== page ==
Propane heaters output a lot of heat and require no electricity!

Wall-mounted heaters don’t take up any floor space, which is perfect for vans. And that’s, by the way, the reason I don’t often recommend other portable propane heaters for heating tiny spaces. Popular portable heaters, such as the Mr. Heater Buddy series, just take up too much space. 

You might have to reinforce the wall-mount and customize it a bit to make it bulletproof (depending on your driving style and the driving terrain, you don’t want your heater to fall off the mount). But once it’s installed, you’re ready to reliably heat.

Propane heaters need only propane to heat. They can usually (but not always) run without electricity. So be careful when picking another model. The one I recommended works without electricity.

Propane heaters are perfect for vans, because they output a lot of heat, much more than any electric heater. They output so much heat, you don’t necessarily need insulation if you don’t spend too many nights out during winter.

And, I personally love the technology in propane heaters. It’s ingenious. They use no moving parts (no built-in blowers) to work, so they don’t wear down over time! A propane heater is a one-off investment that can last you decades.

Ideally, you should get a battery-powered carbon monoxide detector with your propane heater. I’ve seen several experiments with propane heaters in closed-shut vans. And they never produced any carbon monoxide, simply because vans are never fully sealed and always leak air. But just to make sure, get a carbon monoxide detector. It’s probably also better insurance-wise.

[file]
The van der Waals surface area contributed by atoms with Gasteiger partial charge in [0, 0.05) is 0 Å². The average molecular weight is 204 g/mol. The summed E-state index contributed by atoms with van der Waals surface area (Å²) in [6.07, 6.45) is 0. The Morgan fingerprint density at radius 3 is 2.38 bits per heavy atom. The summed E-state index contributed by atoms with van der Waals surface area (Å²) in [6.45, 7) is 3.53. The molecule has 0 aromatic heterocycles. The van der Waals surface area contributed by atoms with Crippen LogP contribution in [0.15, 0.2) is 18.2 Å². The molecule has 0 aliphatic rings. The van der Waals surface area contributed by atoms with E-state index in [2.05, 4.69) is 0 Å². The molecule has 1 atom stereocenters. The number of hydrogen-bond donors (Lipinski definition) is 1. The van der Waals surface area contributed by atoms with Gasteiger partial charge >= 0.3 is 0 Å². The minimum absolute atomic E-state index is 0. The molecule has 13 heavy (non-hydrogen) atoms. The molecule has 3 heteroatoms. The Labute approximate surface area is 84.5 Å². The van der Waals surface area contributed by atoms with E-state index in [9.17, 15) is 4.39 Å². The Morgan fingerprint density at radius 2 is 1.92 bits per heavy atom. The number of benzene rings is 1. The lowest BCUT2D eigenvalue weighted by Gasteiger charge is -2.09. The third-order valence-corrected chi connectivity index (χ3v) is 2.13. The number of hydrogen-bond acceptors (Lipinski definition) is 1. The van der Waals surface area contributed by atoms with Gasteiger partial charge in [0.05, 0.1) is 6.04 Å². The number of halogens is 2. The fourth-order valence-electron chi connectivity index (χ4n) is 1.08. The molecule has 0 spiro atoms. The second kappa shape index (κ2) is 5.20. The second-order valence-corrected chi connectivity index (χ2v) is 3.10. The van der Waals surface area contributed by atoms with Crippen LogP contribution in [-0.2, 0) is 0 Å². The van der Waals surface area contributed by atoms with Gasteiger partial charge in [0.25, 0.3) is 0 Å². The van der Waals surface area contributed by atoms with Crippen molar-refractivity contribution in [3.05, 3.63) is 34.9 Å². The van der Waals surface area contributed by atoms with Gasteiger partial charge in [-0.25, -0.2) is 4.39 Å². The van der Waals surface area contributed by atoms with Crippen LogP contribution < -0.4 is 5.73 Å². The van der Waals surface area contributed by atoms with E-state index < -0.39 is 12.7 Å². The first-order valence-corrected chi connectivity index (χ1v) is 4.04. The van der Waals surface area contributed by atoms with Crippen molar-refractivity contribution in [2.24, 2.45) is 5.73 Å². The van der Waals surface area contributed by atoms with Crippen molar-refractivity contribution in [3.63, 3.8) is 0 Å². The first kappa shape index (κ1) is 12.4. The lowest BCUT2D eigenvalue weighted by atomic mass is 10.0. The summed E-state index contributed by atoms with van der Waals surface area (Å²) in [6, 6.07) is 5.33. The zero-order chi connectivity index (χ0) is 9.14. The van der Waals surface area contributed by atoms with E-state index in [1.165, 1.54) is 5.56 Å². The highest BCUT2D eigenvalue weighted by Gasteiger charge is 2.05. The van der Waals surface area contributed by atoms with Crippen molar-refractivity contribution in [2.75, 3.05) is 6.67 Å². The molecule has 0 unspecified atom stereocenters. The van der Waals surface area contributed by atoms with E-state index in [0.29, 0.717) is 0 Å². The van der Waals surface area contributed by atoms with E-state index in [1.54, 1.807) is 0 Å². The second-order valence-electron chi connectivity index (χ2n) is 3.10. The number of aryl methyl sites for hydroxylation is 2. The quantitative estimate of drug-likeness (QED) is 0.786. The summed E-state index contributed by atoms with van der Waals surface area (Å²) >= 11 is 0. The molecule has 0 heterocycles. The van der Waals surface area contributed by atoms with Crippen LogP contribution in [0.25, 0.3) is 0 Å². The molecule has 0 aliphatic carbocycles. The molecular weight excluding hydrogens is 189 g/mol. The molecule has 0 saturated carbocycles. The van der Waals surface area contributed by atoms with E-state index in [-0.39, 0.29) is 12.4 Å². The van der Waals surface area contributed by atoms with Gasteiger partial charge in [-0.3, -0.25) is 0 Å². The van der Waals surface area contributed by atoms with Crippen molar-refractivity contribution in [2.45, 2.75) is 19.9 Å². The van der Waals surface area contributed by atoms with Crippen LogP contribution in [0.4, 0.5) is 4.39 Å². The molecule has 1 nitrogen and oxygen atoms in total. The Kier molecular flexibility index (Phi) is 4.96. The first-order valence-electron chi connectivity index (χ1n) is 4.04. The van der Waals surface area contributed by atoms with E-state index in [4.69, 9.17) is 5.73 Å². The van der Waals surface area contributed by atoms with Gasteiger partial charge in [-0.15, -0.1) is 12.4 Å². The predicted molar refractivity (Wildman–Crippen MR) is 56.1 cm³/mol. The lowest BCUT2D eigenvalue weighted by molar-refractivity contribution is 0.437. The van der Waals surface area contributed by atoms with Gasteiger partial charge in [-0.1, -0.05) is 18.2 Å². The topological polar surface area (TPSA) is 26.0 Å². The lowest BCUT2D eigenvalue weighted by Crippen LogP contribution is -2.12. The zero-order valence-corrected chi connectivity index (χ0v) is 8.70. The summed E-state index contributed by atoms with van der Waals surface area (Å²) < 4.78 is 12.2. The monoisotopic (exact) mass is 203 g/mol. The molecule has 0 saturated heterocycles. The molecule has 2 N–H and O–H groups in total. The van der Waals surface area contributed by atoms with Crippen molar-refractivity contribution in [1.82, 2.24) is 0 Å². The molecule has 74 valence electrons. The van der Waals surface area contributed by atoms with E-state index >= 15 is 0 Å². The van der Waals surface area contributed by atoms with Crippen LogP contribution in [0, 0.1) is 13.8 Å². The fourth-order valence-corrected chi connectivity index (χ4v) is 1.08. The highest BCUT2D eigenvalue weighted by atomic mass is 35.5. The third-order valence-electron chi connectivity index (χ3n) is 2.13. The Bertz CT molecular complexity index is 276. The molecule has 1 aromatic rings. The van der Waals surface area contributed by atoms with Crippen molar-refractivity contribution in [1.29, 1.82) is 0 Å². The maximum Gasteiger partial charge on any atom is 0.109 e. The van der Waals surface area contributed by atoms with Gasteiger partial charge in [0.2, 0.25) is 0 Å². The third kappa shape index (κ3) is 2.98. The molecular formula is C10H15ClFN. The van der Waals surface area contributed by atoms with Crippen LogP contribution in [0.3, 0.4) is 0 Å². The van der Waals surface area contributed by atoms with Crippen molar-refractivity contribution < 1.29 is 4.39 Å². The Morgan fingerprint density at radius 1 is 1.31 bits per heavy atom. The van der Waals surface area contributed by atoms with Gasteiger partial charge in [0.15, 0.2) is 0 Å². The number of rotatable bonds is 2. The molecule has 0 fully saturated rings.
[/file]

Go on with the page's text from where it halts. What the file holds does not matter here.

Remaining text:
And, I almost forgot it: Propane heaters are completely silent, which is perfect for sleeping.

So, in summary, get a propane heater, because:

  • propane heaters produce lots of heat
  • propane heaters work without electricity
  • propane heaters don’t wear down and last decades
  • propane heaters are silent

2. Diesel Heater

A second way to heat a van in winter are diesel heaters. One example is this 8kW Vevor diesel heater.

Diesel heaters consist of many parts (as you can see here)

The biggest advantage of diesel heaters is, in my opinion, that you can get refills at any gas station along the road. So, when refueling your van, you refuel your diesel heater as well. No extra stop required.

Similar to propane heaters, diesel heaters output much more heat than electric heaters. 

But, diesel heaters have several drawbacks when compared to propane heaters:

First of all, diesel heaters need electricity to run the fuel pump, the igniter, the blower, and the electric thermostat.

In an outage (e.g. your van breaks down and the battery dies), you can’t rely on a diesel heater.

A diesel heater is not an ideal off-grid heater.

Also, compared to propane heaters they are very complicated to install. Diesel heaters require a fuel line, vents, and electric supply connections. All of which you must lay out in your van if they are not already present.

The hardest thing about installing a propane heater, on the other side, is just finding a place to mount it (and its propane tank). But they require neither air vents nor electricity.

And because of the rather complicated assembly, and the plethora of electronic moving parts (pump & blower), diesel heaters wear down with time and don’t last as long as propane heaters. There are just too many parts that can break.